Serological tests for Yersinia, Salmonella, Campylobacter and Chlamydia can be indicative, but the asymptomatic infestation of the population is very high, so that often no conclusions can be drawn about a recent infection.


The prognosis for ReA is generally good. Most patients are largely symptom-free after around 6 months (with or without specific therapy, see below). Only 4-19% of patients with ReA caused by Yersinia, Salmonella, Shigella and Chlamydia in a Finnish study had symptoms after more than 6 months (5), although it is not clear whether this result also applies to other populations. Especially for this minority of patients suffering from chronic ReA (defined by a duration of symptoms of more than 6 months), the initiation of long-term therapy with DMARDs makes sense.


Non-steroidal anti-inflammatory drugs (NSAIDs) are the basis of symptomatic therapy in the acute phase of the disease(s). It is recommended to treat with an effective dose (e.g. 500-1500 mg naproxen or 100-150 mg indomethacin/day) for at least 2 weeks before other drugs should be used. Glucocorticoids, especially intra-articular, also have a good effect in a large number of patients.

If the arthritis persists for several weeks despite the non-specific measures mentioned, the use of disease-modifying drugs ("basic therapeutics" or DMARDs) is recommended. The drug of first choice appears to be sulfasalazine, which was significantly better than placebo in a controlled study (6). Remarkably, there are no published results on the value of the other DMARDs or biologics in (chronic) ReA, although most of them are approved for diseases from the group of seronegative spondyloarthropathies such as ankylosing spondylitis or psoriatic arthritis.

In principle, antibiotics have no effect against arthritis, but are recommended if there is evidence of persistence of the infection. In the case of active enteral or urogenital infection, the infectiological recommendations should be followed depending on the local circumstances. In general, uncomplicated enteral infections do not require treatment, except in immunocompromised patients. In contrast, active chlamydial infections should always be treated with the involvement of the partner. This approach could also prevent the development of ReA.

Individual reports postulated favorable effects of tetracyclines on chronic ReA without evidence of active infection. However, these observations have not been clearly reproduced, so antibiotic therapy is currently not recommended in these cases.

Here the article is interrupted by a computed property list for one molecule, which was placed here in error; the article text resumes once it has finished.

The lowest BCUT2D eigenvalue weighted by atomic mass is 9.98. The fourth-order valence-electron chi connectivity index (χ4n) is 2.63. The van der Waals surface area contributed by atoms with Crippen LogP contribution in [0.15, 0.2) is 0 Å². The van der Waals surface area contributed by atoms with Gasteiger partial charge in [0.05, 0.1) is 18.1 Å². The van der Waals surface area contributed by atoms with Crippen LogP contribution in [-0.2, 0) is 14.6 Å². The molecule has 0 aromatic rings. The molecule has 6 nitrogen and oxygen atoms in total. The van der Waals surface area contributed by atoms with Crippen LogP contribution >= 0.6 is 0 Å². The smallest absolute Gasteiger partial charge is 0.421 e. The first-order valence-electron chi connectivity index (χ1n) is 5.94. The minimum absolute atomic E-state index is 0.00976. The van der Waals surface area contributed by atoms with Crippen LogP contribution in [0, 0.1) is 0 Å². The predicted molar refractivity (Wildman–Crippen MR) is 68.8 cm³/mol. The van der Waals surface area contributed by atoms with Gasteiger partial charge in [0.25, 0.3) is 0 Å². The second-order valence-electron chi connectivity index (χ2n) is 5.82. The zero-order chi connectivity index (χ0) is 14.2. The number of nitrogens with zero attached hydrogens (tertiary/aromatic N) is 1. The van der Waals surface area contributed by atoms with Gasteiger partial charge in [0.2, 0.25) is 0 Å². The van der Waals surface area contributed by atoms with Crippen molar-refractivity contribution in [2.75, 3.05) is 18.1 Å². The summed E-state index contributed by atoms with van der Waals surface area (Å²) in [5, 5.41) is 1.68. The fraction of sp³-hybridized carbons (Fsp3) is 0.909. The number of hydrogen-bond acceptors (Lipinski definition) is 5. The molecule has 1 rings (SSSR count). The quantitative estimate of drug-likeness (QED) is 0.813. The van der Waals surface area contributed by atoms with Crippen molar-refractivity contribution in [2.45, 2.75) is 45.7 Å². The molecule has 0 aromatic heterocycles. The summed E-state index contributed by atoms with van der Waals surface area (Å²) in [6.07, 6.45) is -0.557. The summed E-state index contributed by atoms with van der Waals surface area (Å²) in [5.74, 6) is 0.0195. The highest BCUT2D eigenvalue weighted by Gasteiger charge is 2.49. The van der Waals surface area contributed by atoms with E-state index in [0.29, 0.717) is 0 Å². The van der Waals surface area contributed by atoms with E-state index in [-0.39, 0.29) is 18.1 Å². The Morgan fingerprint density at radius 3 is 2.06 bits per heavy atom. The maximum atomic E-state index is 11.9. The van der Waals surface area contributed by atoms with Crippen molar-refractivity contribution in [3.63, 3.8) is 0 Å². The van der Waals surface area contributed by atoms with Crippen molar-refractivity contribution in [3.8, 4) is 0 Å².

Similar to chronic polyarthritis, the number of swollen and painful joints, the patient's assessment of pain and disease activity and the CRP can be used to measure the success of treatment (7).


  1. Ahvonen P, Sievers K, Aho K. Arthritis associated with Yersinia enterocolitica infection. Acta Rheumatol Scand 1969; 15(3):232-53.
  2. Hannu T, Inman R, Granfors K, Leirisalo-Repo M. Reactive arthritis or post-infectious arthritis? Best Practice & Research in Clinical Rheumatology 2006; 20(3):419-33.
  3. Braun J, Kingsley C, van der Heijde D, Sieper J. On the difficulties of establishing a consensus on the definition of and diagnostic investigations for reactive arthritis. Results and discussion of a questionnaire prepared for the 4th International Workshop on Reactive Arthritis, Berlin, Germany, July 3-6, 1999. J Rheumatol 2000; 27(9):2185-92.
  4. Leirisalo-Repo M. Reactive arthritis. Scandinavian Journal of Rheumatology 2005; 34(4):251-9.
  5. Leirisalo-Repo M, Sieper J. Reactive arthritis: epidemiology, clinical features, and treatment. In: Weisman MH, van der Heijde D, Reveille JD, editors. Ankylosing spondylitis and the spondyloarthropathies. Philadelphia: Mosby Elsevier; 2006. 53-64.
  6. Clegg DO, Reda DJ, Weisman MH, Cush JJ, Vasey FB, Schumacher HR et al. Comparison of sulfasalazine and placebo in the treatment of reactive arthritis (Reiter's syndrome) - A Department of Veterans Affairs cooperative study. Arthritis Rheum 1996; 39(12):2021-7.
  7. Eberl G, Studnicka-Benke A, Hitzelhammer H, Gschnait F, Smolen JS. Development of a disease activity index for the assessment of reactive arthritis (DAREA). J Rheumatol. In press 1998.